Friday, March 21, 2014

Winter Garden by Kristen Hannah (audio)

"Nina stared at the women who had raised her and aw the truth at last.  
 Her mother was a lioness.  A warrior.  A women who'd chosen a life of hell for herself because she wanted to give up and didn't know how. 
And with that small understanding came another, bigger one. Nina suddenly saw her own life in focus.  All these years, she'd been traveling the world over, looking for her own truth in other woman's lives.
But it was here all along, at home with the one woman she'd never even tried to understand.
How could any women know her own story until she knew her mother's?"

"They would always be a family, but if she'd learned anything in the past few weeks it was that a family wasn't a static thing.  There were always changes going on.  Like with continents, sometimes the changes were invisible and underground and sometimes they were explosive and deadly.  The trick was to keep your balance.  You couldn't control the direction of your family any more than you could stop the continental shell from breaking apart.  All you could do was hold on for the ride." 

Goodreads Summary: Meredith and Nina Whitson are as different as sisters can be. One stayed at home to raise her children and manage the family apple orchard: the other followed a dream and traveled the world to become a famous photojournalist. But when their beloved father falls ill, Meredith and Nina find themselves together again, standing alongside their cold, disapproving mother, Anya, who even now, offers no comfort to her daughters. As children, the only connection between them was the Russian fairy tale Anya sometimes told the girls at night. On his deathbed, their father extracts a promise from the women in his life: the fairy tale will be told one last time - and all the way to the end. Thus begins an unexpected journey into the truth of Anya's life in war-torn Leningrad, more than five decades ago. Alternating between the past and present, Meredith and Nina will finally hear the singular, harrowing story of their mother's life, and what they learn is a secret so terrible and terrifying that it will shake the very foundation of their family and change who they believe they are.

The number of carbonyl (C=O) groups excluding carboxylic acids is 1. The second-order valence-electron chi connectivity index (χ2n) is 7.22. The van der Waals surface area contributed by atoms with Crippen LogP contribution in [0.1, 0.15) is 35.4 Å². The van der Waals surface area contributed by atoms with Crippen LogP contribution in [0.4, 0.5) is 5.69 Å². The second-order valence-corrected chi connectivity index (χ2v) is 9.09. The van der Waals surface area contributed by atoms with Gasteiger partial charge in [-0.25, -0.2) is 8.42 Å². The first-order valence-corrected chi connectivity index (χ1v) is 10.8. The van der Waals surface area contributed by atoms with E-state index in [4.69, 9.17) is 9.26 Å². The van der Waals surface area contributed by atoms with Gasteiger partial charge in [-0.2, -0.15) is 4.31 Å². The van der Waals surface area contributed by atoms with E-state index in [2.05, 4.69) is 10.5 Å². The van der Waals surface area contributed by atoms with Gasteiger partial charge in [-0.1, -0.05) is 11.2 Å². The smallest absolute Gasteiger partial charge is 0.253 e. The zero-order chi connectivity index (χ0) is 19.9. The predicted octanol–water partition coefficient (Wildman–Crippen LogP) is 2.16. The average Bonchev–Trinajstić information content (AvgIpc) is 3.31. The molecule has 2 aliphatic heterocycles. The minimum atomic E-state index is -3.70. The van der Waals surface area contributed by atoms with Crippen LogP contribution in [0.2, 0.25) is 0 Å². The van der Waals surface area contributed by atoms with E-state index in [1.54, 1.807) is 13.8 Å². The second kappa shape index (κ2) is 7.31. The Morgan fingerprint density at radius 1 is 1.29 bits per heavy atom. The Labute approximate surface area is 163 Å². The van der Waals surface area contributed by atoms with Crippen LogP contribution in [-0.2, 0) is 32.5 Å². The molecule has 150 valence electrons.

As one reader stated, Winter Garden was a "truly mesmerizing and enchanting novel about survival, enduring love, family, and the choices that can forever haunt you."  I have been a huge fan of Kristen  Hannah (especially with Firefly Lane and Night Road) and was excited that she had ventured in the genre of historical fiction.  I absolutely loved this book!  I am a huge fan of anything World War II and this novel had an unique perspective of the Siege of Leningrad in Russia.  I really enjoyed learning about Anya's story as she told it to her daughters as a fairy tale (which I love) and seeing how it shaped their lives both as children and adults.  Hearing the story told this way made the novel extremely powerful and showed the importance of family and learning to live with the past.  I cried through the entire last hour or so on the way home from work.  This was an amazing book and one that I will remember for a long time!